Much effort has been expended on understanding the factors that influence properties of the ECAE billets. There have been reports of studies on the effect of routes [5, 6], ram speed , die tooling [8–10], friction conditions , extrusion temperature [12, 13], and material properties  on the characteristics of the billets. Finite-element methods (FEMs) that analyze deformation behavior and the fundamental mechanism of formation of ultrafine grain structure during the ECAE process have also been reported .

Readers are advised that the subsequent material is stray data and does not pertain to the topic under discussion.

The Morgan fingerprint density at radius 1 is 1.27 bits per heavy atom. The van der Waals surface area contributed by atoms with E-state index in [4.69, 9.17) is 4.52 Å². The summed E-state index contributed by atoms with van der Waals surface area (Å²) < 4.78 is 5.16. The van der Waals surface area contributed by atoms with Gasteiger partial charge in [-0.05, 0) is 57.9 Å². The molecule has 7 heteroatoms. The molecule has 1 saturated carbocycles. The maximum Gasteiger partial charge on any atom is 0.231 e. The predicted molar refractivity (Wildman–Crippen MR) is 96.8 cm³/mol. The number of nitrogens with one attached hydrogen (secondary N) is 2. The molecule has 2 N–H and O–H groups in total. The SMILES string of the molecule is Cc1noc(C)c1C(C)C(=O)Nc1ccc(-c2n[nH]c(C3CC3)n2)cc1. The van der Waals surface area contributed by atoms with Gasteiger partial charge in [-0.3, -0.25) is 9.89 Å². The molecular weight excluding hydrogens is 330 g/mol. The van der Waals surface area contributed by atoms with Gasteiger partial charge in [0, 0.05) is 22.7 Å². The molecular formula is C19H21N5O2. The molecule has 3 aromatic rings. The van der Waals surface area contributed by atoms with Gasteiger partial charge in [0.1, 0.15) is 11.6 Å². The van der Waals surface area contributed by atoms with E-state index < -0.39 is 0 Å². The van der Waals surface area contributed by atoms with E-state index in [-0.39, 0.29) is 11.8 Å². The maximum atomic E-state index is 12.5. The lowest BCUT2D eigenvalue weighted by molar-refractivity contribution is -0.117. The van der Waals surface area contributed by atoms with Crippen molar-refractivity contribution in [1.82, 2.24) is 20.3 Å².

There are, however, very few studies on large strain machining that can help understand the effect of process parameters on material behavior. Chiffre  originally proposed the idea of extrusion cutting to produce soft metal chips with geometrically controlled chip formation at high machining speed. He also proposed a simple upper bound model for estimating strain in the chip. This shear strain imposed in plane strain LSEM by combined machining and extrusion depends only on the rake angle and the chip compression ratio defined in (1). This effective strain () may be expressed as where is the shear strain, is the tool rake angle, and is the chip compression ratio . An investigation was carried out on ascertaining the feasibility of using extrusion cutting as a continuous manufacturing process for brass strip production.